READ Philippians 1:21-23; John 14:15-21

Tomorrow is Good Friday. And tomorrow, in our livestreamed service, we will consider the mystery of the forsaken King, the mystery that God appears to be absent. But perhaps you already know the ending. You say: praise God! There is the cross, and there is also the empty tomb! You say: we know God is for us, and with us! And indeed, praise God for that indeed!

But I wonder if you’ve ever considered another mystery: that Christ is presently absent. Huh? What do you mean? You might ask. Well, here is one interesting question to ask: where is Christ right now? Now you might answer: God is everywhere, Christ is God, so Jesus is everywhere! Yet when we look at the Bible, that is not quite how the New Testament puts it. In quite a number of places, such as Hebrews 1:3 and 8:1 for instance, we find that Jesus is at the “right hand of God”. Dig a little deeper, and consider words like Paul’s words in Philippians 1:23, and we find something interesting. As he ponders whether staying alive or dying is better, he states that he desires to die to be with Christ! This implies that Christ is on one level, absent from him. Moreover, in 2 Corinthians 5:6, Paul states that to be at home in the body is to be away from the Lord. And so clearly, in the New Testament, there is a sense in which Christ is absent from us. This make sense, given that we do not see Jesus face to face presently, and indeed, we are awaiting his return.

But wait a minute, you might ask. How does this harmonise with other verses like Matthew 28:20, where Christ says he is with us always? What about the beautiful words of Galatians 2:20 which says: “I no longer live, but Christ lives in me?” And you’re right to draw attention to these verses. They are also wonderfully true! Christ is absent, and yet he’s present! So how do we make sense of all this?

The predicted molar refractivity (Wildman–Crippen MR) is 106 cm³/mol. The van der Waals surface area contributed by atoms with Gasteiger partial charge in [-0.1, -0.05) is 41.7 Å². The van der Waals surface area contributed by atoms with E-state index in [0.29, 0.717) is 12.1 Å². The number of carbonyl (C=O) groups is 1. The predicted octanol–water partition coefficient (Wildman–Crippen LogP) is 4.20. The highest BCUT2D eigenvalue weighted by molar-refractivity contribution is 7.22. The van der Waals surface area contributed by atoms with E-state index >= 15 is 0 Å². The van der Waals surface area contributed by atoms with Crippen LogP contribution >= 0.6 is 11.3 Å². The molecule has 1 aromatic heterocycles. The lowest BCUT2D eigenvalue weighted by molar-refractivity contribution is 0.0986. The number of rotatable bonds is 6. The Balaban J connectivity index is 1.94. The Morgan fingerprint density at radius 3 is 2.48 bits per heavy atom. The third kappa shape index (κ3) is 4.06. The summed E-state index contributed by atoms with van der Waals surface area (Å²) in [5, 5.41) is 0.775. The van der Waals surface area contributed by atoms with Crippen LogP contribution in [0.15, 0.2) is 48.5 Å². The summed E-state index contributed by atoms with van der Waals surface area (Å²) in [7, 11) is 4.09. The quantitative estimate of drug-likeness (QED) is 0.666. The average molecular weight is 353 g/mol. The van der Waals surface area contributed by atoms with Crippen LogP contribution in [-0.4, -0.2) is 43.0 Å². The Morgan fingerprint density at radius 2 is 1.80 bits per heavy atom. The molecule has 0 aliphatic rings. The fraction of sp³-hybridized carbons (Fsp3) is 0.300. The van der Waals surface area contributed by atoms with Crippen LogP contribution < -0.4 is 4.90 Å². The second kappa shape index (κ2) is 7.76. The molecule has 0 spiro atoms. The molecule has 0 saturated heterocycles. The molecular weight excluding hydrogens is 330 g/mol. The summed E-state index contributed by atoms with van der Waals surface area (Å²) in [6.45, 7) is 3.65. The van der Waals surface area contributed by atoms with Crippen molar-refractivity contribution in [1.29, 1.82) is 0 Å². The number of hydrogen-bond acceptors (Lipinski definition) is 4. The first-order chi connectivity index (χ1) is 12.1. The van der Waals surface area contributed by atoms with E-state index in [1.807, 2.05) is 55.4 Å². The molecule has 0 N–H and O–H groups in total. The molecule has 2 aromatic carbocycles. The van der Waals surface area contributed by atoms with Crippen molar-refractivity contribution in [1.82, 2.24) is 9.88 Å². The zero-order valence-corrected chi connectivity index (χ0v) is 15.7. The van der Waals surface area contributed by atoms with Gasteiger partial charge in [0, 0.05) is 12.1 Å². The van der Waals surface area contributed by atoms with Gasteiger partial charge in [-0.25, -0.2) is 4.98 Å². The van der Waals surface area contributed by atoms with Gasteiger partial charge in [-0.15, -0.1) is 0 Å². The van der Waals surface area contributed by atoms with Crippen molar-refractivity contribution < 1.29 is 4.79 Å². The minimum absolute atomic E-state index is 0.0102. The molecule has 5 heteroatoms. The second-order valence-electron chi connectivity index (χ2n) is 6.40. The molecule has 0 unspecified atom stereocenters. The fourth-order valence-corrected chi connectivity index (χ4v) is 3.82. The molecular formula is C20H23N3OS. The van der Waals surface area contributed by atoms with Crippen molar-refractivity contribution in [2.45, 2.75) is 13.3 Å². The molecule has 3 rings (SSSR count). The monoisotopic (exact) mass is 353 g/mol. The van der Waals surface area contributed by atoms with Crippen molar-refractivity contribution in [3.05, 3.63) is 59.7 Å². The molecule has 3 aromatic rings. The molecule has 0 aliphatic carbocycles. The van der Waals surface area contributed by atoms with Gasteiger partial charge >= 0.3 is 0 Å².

The answer, in sum, seems to be this. Christ is present with us through the Holy Spirit, though he is presently absent in his body. In Romans 8:9-11, the Spirit of God is described as living in every Christian. And Paul has no qualms about calling God’s Spirit the Spirit of Christ. In other words, he seems to be saying, if the Holy Spirit lives in you, Christ lives in you. They are distinct persons, yet inseparable. We enjoy the non-bodily presence of the Holy Spirit, but we are still awaiting the time when we can see Jesus face to face, when he will come from heaven to “transform our lowly bodies to be like his glorious body” (Phil. 3:21).

So what practical implications flow from this theological knot that we’ve just untangled? I think it means this. It means that we should not be surprised that there are times when we feel the absence of Jesus. We study the Bible, the words of Jesus, but we don’t literally hear the audible voice of Jesus, and so sometimes we feel like something is still missing. It’s like Skype, or Zoom – we can truly communicate and have fellowship with someone over such online platforms, yet we are missing something by not being physically present in the same room. And that sense should make us long for the day when we will see Jesus face to face.

But it also means we should not be surprised that there are times when we feel Jesus is really close to us. For he has not left us as orphans (John 14:15-21). Indeed, while the first disciples had Jesus with them, we have Jesus in us. And that should give us great encouragement, that even in the times when we long for the day of the LORD, where the world will be all fixed, we are not alone and isolated. In these days of spatial distancing, Christ through the Holy Spirit doesn’t have to keep his distance from you. Nor will he. We still long for a better day, but praise him, He is with us today.  


  • Pray that we will be comforted and encouraged by the fact that Christ has not left us as orphans, but sends the Holy Spirit. Pray that we will know in our hearts God is still present with us in these days, and for anybody especially who is feeling God’s absence at this time. Pray that we will long for the day when Christ comes back.
  • Pray for those who do not yet know the Lord in these days to know Jesus in a real and personal way, and know his peace.
Categories: Covid-19Devotionals